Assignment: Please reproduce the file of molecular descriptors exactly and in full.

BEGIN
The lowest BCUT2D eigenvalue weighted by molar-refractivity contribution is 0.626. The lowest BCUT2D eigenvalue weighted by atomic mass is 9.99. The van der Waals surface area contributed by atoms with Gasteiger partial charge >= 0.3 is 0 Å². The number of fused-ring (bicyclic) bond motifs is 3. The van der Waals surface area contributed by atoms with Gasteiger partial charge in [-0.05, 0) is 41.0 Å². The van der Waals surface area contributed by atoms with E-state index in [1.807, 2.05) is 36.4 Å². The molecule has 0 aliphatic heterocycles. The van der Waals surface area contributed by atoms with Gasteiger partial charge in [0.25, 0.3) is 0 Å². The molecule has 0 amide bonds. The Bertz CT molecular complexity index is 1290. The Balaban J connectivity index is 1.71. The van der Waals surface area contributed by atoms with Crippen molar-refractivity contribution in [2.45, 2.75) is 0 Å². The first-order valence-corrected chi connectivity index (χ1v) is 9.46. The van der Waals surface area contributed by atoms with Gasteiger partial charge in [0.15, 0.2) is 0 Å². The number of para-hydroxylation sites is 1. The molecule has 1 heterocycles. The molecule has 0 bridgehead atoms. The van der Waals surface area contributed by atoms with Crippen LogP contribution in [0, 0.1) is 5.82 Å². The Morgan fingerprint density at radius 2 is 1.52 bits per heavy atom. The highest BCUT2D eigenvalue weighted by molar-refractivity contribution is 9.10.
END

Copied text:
The lowest BCUT2D eigenvalue weighted by molar-refractivity contribution is 0.626. The lowest BCUT2D eigenvalue weighted by atomic mass is 9.99. The van der Waals surface area contributed by atoms with Gasteiger partial charge >= 0.3 is 0 Å². The number of fused-ring (bicyclic) bond motifs is 3. The van der Waals surface area contributed by atoms with Gasteiger partial charge in [-0.05, 0) is 41.0 Å². The van der Waals surface area contributed by atoms with E-state index in [1.807, 2.05) is 36.4 Å². The molecule has 0 aliphatic heterocycles. The van der Waals surface area contributed by atoms with Gasteiger partial charge in [0.25, 0.3) is 0 Å². The molecule has 0 amide bonds. The Bertz CT molecular complexity index is 1290. The Balaban J connectivity index is 1.71. The van der Waals surface area contributed by atoms with Crippen molar-refractivity contribution in [2.45, 2.75) is 0 Å². The first-order valence-corrected chi connectivity index (χ1v) is 9.46. The van der Waals surface area contributed by atoms with Gasteiger partial charge in [0.15, 0.2) is 0 Å². The number of para-hydroxylation sites is 1. The molecule has 1 heterocycles. The molecule has 0 bridgehead atoms. The van der Waals surface area contributed by atoms with Crippen LogP contribution in [0, 0.1) is 5.82 Å². The Morgan fingerprint density at radius 2 is 1.52 bits per heavy atom. The highest BCUT2D eigenvalue weighted by molar-refractivity contribution is 9.10.